Bashouti explains that when a graffiti artist paints on a wall, the image interacts only with viewers, affecting their mood without fundamentally changing the wall.
When his team “paints” molecules (usually the hydrocarbon CH3, the smallest organic molecule) on a surface (usually silicon, the semiconductor in all smart devices), the molecules interact with the surface.
The electronic, optical, magnetic or conductive properties of the surface are changed depending on the type, number and position of the molecules placed on it.
“The basis of all the applications we do in our labs is molecule-surface interaction,” he says.
Multidisciplinary, multilingual team
Bashouti’s multidisciplinary team includes a chemist to bond the molecules to the surface; a physicist to check the bond; an electrical engineer to operate the nanodevices; a theoretical physicist to analyze the energy transfer between molecules and surface; and a biologist to decide where to place the molecules on the surfaces for the desired effect.
“We do a lot of basic science in Beersheva and all the development of devices is done at Sde Boker,” explains Bashouti, who has published numerous papers in prestigious journals.
He has consulted regularly with molecular electronics pioneers Mark Ratner and Arieh Aviram, who in 1974 had the basic answer to Bashouti’s schoolboy query.
Since then, Bashouti and his team have discovered that molecules can be enhanced with additional properties they don’t have intrinsically. That will make possible such nifty inventions as optical switches composed of molecules enhanced with light-absorbing properties.
One of Bashouti’s PhD students, chemical engineer Awad Shalabny, is working to make each molecule-surface chip absolutely uniform. That’s not simple because molecules don’t always remain stable and if they’re not placed on the surface in the exact same way every time, each chip will behave differently.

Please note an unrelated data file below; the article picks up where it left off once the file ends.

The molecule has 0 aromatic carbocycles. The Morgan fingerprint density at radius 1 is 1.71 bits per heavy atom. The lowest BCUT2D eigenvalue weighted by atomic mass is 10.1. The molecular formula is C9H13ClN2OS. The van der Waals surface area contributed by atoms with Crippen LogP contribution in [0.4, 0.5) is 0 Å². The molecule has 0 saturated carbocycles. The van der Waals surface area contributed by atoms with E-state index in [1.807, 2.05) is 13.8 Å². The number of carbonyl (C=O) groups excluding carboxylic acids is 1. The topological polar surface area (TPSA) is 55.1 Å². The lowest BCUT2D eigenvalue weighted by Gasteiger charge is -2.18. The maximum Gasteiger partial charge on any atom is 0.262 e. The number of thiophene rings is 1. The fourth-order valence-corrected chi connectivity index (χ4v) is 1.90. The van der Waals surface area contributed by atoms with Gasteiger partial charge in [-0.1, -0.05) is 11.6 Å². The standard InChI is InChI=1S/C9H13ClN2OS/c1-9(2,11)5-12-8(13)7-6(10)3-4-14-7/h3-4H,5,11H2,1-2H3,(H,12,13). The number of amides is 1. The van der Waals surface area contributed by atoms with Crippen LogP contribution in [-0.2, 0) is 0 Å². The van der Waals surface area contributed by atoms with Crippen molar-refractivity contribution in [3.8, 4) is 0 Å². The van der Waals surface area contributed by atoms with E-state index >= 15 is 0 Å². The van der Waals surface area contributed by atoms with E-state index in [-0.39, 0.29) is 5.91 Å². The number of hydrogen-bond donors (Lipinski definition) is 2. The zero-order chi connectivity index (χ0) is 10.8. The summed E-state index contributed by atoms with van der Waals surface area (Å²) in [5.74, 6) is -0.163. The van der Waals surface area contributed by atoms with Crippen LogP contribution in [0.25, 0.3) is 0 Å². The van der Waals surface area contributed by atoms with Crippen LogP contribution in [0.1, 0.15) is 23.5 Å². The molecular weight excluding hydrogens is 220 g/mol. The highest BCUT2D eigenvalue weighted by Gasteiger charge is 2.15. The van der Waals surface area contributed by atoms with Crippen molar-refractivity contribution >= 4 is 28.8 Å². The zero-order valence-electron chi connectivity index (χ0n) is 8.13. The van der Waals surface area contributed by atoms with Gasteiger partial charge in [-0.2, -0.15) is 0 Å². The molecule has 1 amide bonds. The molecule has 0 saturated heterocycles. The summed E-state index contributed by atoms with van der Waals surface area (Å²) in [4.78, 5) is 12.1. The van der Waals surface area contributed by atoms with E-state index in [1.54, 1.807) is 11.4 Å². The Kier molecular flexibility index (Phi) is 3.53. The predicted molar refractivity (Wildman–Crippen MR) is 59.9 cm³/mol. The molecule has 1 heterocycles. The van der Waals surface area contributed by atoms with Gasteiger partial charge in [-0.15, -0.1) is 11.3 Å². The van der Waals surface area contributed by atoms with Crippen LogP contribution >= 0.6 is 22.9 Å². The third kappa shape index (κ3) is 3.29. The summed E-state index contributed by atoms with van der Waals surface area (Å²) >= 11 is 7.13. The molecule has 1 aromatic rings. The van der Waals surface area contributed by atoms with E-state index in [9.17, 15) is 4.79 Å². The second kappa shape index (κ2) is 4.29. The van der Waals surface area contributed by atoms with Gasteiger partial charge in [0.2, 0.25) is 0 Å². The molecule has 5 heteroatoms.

“We can only move forward when the molecules are stable,” says Shalabny. “To overcome this problem, we found we can modify the surface to control the properties we want.”
Master’s student Tabea Heckenthaler, a physicist from Dusseldorf, is working on a problem anybody can easily understand: “In the desert, dust accumulates on the surface of solar cells and it’s tedious to clean them constantly,” she says. “In nature we see that certain plants, like the lotus leaf, are self-cleaning and we’re trying to mimic this behavior on a solar cell.”
Like Shalabny, Heckenthaler is modifying silicon surfaces. In her case, she’s changing its topography to resemble that of a lotus leaf “so that when a water drop rolls down the surface it takes away all the accumulated dust particles.”
The possible applications for Bashouti’s molecular chips are virtually endless, ranging from clean energy to telecommunications to medicine. One project is looking at how the molecules can split water to get hydrogen gas energy and fast-charging batteries.
Frequently traveling to conferences and potential partners around the world, Bashouti has come a long way from his modest Galilee roots, but he certainly hasn’t forgotten them.
He credits his father and his mother, a self-educated homemaker, with instilling in their seven sons a thirst for knowledge and a respect for people of all religions and cultures.
Accordingly, Bashouti takes time from his packed schedule at BGU and from his private time with his wife and baby to volunteer with Tipa Bamidbar (A Drop in the Desert), a BGU-sponsored program encouraging Bedouin high school students in the Negev to pursue higher education.
Perhaps one day, some of these students will join in the exciting work of turning molecules into smart devices.